This conversation is part of a new feature of the Consumers and Consumption website: the “Scholars’ Conversations” series, where consumption scholars (broadly defined) are interviewed by graduate students or other scholars in the field about recent publications and their approach to all things consumption. This month, two faculty members talk with one another about their work and how each came to study consumption.
Scholars’ Conversations: Meredith Katz and Jeffrey London
What does “consumption” mean in both of your works? How do they compare?
Meredith: In my work, consumption is really about the entire process, from production to the point of purchase. I am interested in both the labor behind our products, as well as the political or ethical choices people make when deciding to consume. My work focuses on two interrelated topics: anti-sweatshop organizing and political and ethical consumerism. In both areas, I am interested in how consumers can and do choose to leverage their consumption choices to bring about social change or a desired political outcome.
Jeff: My work considers the role of the music scene in Portland, Oregon, and the adjustment of actors to rapid gentrification there. It is centered at the intersection of urban change, the urban imaginary, and the branding of cities. Therefore, my focus is on the city as a growth machine, utilizing cultural products and DIY consumption and scaling it up to sell the city in the global marketplace of cool. Within this process, I uniquely focus on the makers and producers of music and art subcultures in the city, and their negotiation with the forces of the new creative economies that follow city growth spurts that revolve around culture.
Finally, I am intrigued by the political partnerships in neighborhoods that arise in response to the gentrification of spaces of consumption. Consumers in the city can, similarly to Meredith’s approach, choose to opt in or out by relating or not relating to a commodified cultural economy. In essence, borrowing from Portlandia, they can put a bird on it, or not.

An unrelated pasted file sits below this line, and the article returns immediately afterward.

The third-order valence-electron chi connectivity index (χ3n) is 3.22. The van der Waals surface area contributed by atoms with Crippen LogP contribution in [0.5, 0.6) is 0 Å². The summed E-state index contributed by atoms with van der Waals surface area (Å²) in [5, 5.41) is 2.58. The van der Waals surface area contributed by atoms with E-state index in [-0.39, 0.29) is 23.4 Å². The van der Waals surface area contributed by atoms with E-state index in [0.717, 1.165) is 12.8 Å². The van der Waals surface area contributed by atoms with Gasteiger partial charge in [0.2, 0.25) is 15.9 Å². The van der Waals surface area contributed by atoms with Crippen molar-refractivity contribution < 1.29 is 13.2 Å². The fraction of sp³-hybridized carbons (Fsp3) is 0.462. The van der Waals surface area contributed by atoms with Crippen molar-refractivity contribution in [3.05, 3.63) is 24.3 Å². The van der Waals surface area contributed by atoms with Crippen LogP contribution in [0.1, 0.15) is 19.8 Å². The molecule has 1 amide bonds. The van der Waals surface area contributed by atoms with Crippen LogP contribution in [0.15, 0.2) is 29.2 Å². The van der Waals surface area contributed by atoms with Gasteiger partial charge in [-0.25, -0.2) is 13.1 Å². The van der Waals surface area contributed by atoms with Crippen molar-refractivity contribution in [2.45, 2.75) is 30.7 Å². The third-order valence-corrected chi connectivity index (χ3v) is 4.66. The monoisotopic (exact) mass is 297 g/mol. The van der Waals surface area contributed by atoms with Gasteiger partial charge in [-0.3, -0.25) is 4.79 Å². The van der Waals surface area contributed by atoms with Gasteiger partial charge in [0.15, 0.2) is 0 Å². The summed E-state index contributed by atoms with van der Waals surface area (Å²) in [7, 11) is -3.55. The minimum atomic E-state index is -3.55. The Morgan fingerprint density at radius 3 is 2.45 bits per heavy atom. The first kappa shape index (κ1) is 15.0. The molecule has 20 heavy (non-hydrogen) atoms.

What book or article about “consumption” has been particularly influential in each of your works?
Meredith: For me, it was two books. The first was The Overspent American by Juliet Schor and the second was No Logo by Naomi Klein. My mother was a department store apparel buyer who always said two things when I was growing up: 1) We do not freely advertise for brands and 2) Do you know how much that piece of clothing cost to make and how much they are charging you? Both No Logo and The Overspent American identified sociological concepts to these two mantras I was wrestling to name.
I knew there was some connection between consumer choices and social justice, but I did not know of many sociologists talking about that early on. Juliet Schor, of course, was. Her work was fundamental in providing me with a holistic view of the consumption process, from the work-and-spend cycle to why lifestyle politics matter. Naomi Klein’s work helped me understand the global exploitation of labor further and just exactly why my mom said we would not freely advertise for brands with our clothing choices.
Jeff: A combination of scholarship in and around consumers and consumption themes have influenced me. Sharon Zukin’s Naked City mapped the landscape of desiring that permeates neighborhoods in New York. She analyzes the way that media and real estate entities capitalize on a kernel of truth about a place until the consumer culture swoops in to replace a more authentic cultural production and consumption landscape. In addition, Rich Ocejo’s book Upscaling Downtown has been invaluable as a model for understanding and interpreting the feelings and judgments of longtime residents and scene actors in negotiating new frameworks of consumption in a gentrifying moment.